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The Leaving Journal

Bangalore: Vidyarthi Bhavan

INDIA | Tuesday, 12 January 2016 | Views [467]

 The clock struck 2:25 and the crowd swelled behind us, fifteen more people pouring into the waiting area from the sidewalk and joining our relaxed group of twenty. They brought an energy with them, an urgency, and many of the previously calm families stood up and began vying for a spot at the front. I felt a child pressed against my leg and an old woman’s wiry hair tickling my upper arm. The man directly behind me was so close he could have rested his chin on my shoulder. Looking through the metal grate of the door, I saw waiters buzzing around in the dim restaurant, filling metal pitchers with water and placing one at each booth. At 2:30, a hunched, white-haired, Indian man opened the grated door and shooed the front runners (myself included) away, creating a pocket of space for him to turn the “Closed” sign around to say “Open.” He then stood to the side and allowed the stream of people to push through the small opening into the tiny, low-lit space.

Within less than a minute, each table was filled, every seat utilized efficiently. For several minutes, a mass of people stood in the center of the restaurant, hoping to squeeze in somewhere, before retreating outside and putting their name on the wait list. We were sitting across from a local couple in a basic, plastic booth. Rickety ceiling fans spun slowly, barely moving the air. Sizzling and popping rang out from a dark kitchen in the corner. The menu was a board on the wall with a handful of options listed in English and Hindi. It was an irrelevant posting because people only came to Vidyarthi Bhavan for one thing, the same thing they'd been serving there since 1943: masala dosa.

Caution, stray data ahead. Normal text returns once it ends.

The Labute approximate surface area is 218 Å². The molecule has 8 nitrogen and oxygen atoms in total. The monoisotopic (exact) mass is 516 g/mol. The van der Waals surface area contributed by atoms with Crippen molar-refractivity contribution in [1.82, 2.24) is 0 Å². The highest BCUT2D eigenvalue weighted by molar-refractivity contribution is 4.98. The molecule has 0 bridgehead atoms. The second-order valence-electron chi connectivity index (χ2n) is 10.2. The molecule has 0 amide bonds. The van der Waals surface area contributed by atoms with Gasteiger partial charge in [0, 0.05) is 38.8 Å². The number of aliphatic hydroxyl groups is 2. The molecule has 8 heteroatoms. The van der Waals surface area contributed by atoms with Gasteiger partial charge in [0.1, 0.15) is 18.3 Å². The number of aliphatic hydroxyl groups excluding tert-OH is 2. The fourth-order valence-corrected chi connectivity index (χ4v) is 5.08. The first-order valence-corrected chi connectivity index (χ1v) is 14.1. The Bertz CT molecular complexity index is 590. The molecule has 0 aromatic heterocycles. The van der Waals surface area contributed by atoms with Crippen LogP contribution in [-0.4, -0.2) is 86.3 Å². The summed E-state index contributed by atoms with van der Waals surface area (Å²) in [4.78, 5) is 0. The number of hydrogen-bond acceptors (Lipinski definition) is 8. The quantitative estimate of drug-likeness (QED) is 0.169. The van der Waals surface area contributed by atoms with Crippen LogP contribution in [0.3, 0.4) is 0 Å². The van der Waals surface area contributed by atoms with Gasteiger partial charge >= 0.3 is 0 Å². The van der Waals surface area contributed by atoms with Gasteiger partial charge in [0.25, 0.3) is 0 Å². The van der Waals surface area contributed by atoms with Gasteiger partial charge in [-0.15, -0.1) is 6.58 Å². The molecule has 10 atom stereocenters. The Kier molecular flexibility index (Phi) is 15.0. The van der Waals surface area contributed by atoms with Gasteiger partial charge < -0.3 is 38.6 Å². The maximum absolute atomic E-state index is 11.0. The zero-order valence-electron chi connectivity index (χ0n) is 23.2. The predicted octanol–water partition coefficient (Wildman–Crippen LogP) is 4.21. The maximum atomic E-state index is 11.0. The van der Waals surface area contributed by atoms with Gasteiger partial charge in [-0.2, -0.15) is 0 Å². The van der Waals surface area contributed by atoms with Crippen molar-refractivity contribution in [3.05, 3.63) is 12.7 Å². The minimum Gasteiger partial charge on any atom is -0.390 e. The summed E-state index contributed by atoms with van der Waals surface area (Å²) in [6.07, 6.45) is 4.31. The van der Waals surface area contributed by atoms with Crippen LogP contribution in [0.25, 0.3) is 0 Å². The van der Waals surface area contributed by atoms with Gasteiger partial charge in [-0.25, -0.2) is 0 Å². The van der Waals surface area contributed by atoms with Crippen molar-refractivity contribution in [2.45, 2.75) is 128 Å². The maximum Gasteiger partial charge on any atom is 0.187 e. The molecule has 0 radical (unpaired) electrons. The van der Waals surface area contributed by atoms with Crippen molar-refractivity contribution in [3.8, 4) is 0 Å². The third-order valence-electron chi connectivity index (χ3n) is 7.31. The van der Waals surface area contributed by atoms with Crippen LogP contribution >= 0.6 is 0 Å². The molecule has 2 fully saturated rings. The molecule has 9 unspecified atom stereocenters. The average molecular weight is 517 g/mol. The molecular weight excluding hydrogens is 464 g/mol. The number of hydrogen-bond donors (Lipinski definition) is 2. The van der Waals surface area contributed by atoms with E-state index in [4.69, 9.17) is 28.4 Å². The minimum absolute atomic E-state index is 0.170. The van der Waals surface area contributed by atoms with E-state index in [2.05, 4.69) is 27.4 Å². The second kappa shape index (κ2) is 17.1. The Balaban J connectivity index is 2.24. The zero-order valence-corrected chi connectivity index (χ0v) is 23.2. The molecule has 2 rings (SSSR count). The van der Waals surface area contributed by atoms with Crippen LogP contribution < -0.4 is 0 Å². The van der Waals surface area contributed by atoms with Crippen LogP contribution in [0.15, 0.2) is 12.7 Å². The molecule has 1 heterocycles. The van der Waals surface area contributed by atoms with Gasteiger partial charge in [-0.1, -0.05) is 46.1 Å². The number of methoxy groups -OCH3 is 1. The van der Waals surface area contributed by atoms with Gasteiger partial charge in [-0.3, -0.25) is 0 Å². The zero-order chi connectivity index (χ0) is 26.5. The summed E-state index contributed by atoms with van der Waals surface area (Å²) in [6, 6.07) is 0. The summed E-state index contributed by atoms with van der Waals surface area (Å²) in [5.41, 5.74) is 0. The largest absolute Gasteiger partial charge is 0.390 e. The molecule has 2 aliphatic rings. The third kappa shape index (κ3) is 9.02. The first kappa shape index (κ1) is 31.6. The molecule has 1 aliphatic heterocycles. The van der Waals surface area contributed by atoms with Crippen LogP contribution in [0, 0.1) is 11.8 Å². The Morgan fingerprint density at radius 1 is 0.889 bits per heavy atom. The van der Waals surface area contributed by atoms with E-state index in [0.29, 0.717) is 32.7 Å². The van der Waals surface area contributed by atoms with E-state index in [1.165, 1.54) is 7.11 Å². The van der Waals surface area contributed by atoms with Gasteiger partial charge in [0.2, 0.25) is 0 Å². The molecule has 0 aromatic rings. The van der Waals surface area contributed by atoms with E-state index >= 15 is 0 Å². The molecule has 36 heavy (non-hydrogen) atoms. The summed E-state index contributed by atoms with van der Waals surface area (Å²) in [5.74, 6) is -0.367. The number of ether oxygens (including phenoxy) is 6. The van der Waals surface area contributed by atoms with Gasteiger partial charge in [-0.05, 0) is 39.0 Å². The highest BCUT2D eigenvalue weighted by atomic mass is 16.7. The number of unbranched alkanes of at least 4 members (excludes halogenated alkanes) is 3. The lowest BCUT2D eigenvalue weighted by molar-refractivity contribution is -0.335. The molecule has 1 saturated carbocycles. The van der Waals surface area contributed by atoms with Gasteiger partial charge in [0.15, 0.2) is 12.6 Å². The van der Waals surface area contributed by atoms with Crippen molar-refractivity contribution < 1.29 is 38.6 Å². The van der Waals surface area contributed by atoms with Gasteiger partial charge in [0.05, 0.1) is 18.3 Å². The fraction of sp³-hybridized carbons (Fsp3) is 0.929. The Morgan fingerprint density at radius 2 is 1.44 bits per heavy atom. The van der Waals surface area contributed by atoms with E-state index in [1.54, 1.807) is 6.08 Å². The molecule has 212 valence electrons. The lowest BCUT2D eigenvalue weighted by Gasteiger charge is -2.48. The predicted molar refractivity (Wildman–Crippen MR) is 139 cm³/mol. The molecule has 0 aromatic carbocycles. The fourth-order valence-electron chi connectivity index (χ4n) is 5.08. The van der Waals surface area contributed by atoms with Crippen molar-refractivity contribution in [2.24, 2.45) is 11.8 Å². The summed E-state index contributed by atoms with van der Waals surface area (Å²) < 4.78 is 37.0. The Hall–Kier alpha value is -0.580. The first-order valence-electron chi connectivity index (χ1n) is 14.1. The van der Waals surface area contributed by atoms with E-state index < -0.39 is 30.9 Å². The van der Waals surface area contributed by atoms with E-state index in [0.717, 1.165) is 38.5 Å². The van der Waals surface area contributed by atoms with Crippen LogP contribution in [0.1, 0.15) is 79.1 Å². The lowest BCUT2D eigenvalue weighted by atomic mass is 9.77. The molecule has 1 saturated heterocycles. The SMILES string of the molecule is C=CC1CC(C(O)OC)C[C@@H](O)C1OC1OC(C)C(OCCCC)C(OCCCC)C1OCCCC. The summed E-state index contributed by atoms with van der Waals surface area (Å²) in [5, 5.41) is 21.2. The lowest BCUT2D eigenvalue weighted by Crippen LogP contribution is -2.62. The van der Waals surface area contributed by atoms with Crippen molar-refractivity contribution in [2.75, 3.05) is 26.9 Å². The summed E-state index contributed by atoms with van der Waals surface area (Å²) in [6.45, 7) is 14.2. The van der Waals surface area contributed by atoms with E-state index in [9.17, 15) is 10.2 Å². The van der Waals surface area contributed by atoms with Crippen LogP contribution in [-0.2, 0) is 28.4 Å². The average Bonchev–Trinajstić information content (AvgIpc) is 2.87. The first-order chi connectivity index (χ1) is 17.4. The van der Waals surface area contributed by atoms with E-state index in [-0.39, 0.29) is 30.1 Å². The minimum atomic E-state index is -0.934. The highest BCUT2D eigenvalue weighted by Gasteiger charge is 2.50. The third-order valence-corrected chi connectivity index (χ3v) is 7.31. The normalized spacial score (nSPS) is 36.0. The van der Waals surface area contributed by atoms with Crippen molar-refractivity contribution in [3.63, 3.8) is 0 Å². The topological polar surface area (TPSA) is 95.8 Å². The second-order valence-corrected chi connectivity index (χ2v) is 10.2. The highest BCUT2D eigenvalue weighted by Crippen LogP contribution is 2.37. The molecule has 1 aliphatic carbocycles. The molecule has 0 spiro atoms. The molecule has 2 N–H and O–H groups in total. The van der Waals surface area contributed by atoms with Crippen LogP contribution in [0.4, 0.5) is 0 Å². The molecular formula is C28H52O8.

The waiters, in blue colored shirts and white, skirt-like wraps, walked around barefoot at a leisurely pace, almost sauntering. They delivered the dishes with grim purpose, sometimes piling twenty or thirty plates on top of each other. The first round was a mash of rice and potatoes with vegetables and spices served with a creamy chutney, followed by a savory fried donut in a red broth and then, finally, the legendary dosa. It arrived looking deceivingly simple: a folded-over crepe, hiding its delicious insides of masala-yellowed potatoes and onions spotted with black mustard seed. The waiter dropped the plates in front of us and returned moments later with a pot of soupy coconut chutney, which he dumped haphazardly next to the dosa.

Dosa, a south Indian specialty, was the first thing we ate when we arrived in India. The first restaurant we stumbled upon in the northern city of Delhi just happened to be a south Indian chain called “Flavors of Chennai.” We ordered dosa blindly, with no idea what would arrive at the table. When it came, we inhaled the fluffy pancake filled with vegetables and became enamored - so much so that we revisited the same restaurant multiple times during our five-day stay in Delhi.

Therefore, there is poetry in this famous dosa joint being the site of one of our last meals in India. We enjoyed Vidyarthi Bhavan’s fried flapjack and its perfectly-seasoned insides just as ferociously as we enjoyed our first: with our hands, ripping off pieces of the dosa to use as a glove for scooping the vegetables and chutney into our mouths. While India may not be easy, it’s definitely worth it.



Tags: bangalore, cuisine, dosa, food, india, restaurants

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